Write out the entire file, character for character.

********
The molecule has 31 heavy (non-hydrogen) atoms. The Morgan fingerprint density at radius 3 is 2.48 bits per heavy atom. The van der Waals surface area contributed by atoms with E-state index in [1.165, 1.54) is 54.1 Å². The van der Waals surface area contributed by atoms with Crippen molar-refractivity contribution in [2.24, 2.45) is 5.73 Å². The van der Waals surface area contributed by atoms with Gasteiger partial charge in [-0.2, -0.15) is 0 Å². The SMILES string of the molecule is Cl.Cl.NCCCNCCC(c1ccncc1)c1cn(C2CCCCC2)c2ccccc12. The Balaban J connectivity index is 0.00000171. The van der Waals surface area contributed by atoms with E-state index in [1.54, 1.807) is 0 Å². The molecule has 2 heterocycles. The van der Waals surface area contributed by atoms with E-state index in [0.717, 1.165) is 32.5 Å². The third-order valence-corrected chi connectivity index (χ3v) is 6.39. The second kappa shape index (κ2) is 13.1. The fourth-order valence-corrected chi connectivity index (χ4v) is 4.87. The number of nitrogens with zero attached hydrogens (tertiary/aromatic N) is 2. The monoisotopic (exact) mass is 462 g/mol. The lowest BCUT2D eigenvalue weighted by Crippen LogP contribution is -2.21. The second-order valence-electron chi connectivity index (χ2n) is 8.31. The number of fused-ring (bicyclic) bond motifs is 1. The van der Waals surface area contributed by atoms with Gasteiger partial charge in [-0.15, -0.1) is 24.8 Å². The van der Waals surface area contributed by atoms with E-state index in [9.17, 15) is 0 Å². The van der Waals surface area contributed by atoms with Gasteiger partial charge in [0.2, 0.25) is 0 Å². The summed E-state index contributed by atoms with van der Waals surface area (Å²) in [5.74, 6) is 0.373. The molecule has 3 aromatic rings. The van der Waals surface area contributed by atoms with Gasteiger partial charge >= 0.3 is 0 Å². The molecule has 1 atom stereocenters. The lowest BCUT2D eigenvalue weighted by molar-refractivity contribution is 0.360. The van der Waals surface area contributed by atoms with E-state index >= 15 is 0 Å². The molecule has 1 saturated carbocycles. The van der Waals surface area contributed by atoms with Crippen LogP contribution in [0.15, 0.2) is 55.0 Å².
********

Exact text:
The molecule has 31 heavy (non-hydrogen) atoms. The Morgan fingerprint density at radius 3 is 2.48 bits per heavy atom. The van der Waals surface area contributed by atoms with E-state index in [1.165, 1.54) is 54.1 Å². The van der Waals surface area contributed by atoms with Crippen molar-refractivity contribution in [2.24, 2.45) is 5.73 Å². The van der Waals surface area contributed by atoms with Gasteiger partial charge in [-0.2, -0.15) is 0 Å². The SMILES string of the molecule is Cl.Cl.NCCCNCCC(c1ccncc1)c1cn(C2CCCCC2)c2ccccc12. The Balaban J connectivity index is 0.00000171. The van der Waals surface area contributed by atoms with E-state index in [1.54, 1.807) is 0 Å². The molecule has 2 heterocycles. The van der Waals surface area contributed by atoms with E-state index in [0.717, 1.165) is 32.5 Å². The third-order valence-corrected chi connectivity index (χ3v) is 6.39. The second kappa shape index (κ2) is 13.1. The fourth-order valence-corrected chi connectivity index (χ4v) is 4.87. The number of nitrogens with zero attached hydrogens (tertiary/aromatic N) is 2. The monoisotopic (exact) mass is 462 g/mol. The lowest BCUT2D eigenvalue weighted by Crippen LogP contribution is -2.21. The second-order valence-electron chi connectivity index (χ2n) is 8.31. The number of fused-ring (bicyclic) bond motifs is 1. The van der Waals surface area contributed by atoms with Gasteiger partial charge in [-0.15, -0.1) is 24.8 Å². The van der Waals surface area contributed by atoms with E-state index in [9.17, 15) is 0 Å². The van der Waals surface area contributed by atoms with Gasteiger partial charge in [0.2, 0.25) is 0 Å². The summed E-state index contributed by atoms with van der Waals surface area (Å²) in [5.74, 6) is 0.373. The molecule has 3 aromatic rings. The van der Waals surface area contributed by atoms with Gasteiger partial charge >= 0.3 is 0 Å². The molecule has 1 atom stereocenters. The lowest BCUT2D eigenvalue weighted by molar-refractivity contribution is 0.360. The van der Waals surface area contributed by atoms with E-state index >= 15 is 0 Å². The molecule has 1 saturated carbocycles. The van der Waals surface area contributed by atoms with Crippen LogP contribution in [0.15, 0.2) is 55.0 Å².